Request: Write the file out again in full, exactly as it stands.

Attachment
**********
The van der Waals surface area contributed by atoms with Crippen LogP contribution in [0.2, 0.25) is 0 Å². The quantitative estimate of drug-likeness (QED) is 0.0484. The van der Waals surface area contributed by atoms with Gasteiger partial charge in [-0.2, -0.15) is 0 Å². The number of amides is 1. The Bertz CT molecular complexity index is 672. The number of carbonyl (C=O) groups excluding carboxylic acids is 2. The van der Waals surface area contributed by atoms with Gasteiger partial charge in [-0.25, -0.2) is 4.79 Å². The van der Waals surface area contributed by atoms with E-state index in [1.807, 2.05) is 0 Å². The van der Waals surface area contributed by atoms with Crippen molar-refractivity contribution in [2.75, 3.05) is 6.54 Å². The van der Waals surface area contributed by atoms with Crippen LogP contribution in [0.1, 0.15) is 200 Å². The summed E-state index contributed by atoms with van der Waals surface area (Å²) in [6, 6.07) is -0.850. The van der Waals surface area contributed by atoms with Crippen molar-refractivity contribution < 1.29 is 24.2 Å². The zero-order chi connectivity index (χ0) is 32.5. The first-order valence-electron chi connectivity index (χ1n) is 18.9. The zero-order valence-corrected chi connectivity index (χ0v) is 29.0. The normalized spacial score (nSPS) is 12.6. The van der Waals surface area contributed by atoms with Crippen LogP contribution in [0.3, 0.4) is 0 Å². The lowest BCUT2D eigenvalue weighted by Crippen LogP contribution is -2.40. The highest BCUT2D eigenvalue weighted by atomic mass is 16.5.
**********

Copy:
The van der Waals surface area contributed by atoms with Crippen LogP contribution in [0.2, 0.25) is 0 Å². The quantitative estimate of drug-likeness (QED) is 0.0484. The van der Waals surface area contributed by atoms with Gasteiger partial charge in [-0.2, -0.15) is 0 Å². The number of amides is 1. The Bertz CT molecular complexity index is 672. The number of carbonyl (C=O) groups excluding carboxylic acids is 2. The van der Waals surface area contributed by atoms with Gasteiger partial charge in [-0.25, -0.2) is 4.79 Å². The van der Waals surface area contributed by atoms with E-state index in [1.807, 2.05) is 0 Å². The van der Waals surface area contributed by atoms with Crippen molar-refractivity contribution in [2.75, 3.05) is 6.54 Å². The van der Waals surface area contributed by atoms with Crippen LogP contribution in [0.1, 0.15) is 200 Å². The summed E-state index contributed by atoms with van der Waals surface area (Å²) in [6, 6.07) is -0.850. The van der Waals surface area contributed by atoms with Crippen molar-refractivity contribution < 1.29 is 24.2 Å². The zero-order chi connectivity index (χ0) is 32.5. The first-order valence-electron chi connectivity index (χ1n) is 18.9. The zero-order valence-corrected chi connectivity index (χ0v) is 29.0. The normalized spacial score (nSPS) is 12.6. The van der Waals surface area contributed by atoms with Crippen LogP contribution in [0.3, 0.4) is 0 Å². The lowest BCUT2D eigenvalue weighted by Crippen LogP contribution is -2.40. The highest BCUT2D eigenvalue weighted by atomic mass is 16.5.